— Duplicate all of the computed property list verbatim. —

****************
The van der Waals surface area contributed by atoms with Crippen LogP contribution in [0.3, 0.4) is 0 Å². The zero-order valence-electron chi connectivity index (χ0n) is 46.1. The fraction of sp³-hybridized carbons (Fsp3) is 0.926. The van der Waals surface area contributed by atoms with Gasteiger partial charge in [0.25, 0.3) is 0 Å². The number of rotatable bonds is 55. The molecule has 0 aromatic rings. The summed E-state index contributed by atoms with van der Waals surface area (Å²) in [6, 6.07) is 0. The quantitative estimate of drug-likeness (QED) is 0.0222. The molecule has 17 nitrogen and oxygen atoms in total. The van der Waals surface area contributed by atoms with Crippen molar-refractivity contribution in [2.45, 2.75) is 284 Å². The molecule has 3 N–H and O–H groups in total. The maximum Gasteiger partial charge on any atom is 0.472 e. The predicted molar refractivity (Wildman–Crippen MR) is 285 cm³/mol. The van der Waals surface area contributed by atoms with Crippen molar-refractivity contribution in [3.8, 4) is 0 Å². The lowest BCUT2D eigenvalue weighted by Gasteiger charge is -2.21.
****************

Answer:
The van der Waals surface area contributed by atoms with Crippen LogP contribution in [0.3, 0.4) is 0 Å². The zero-order valence-electron chi connectivity index (χ0n) is 46.1. The fraction of sp³-hybridized carbons (Fsp3) is 0.926. The van der Waals surface area contributed by atoms with Gasteiger partial charge in [0.25, 0.3) is 0 Å². The number of rotatable bonds is 55. The molecule has 0 aromatic rings. The summed E-state index contributed by atoms with van der Waals surface area (Å²) in [6, 6.07) is 0. The quantitative estimate of drug-likeness (QED) is 0.0222. The molecule has 17 nitrogen and oxygen atoms in total. The van der Waals surface area contributed by atoms with Crippen molar-refractivity contribution in [2.45, 2.75) is 284 Å². The molecule has 3 N–H and O–H groups in total. The maximum Gasteiger partial charge on any atom is 0.472 e. The predicted molar refractivity (Wildman–Crippen MR) is 285 cm³/mol. The van der Waals surface area contributed by atoms with Crippen molar-refractivity contribution in [3.8, 4) is 0 Å². The lowest BCUT2D eigenvalue weighted by Gasteiger charge is -2.21.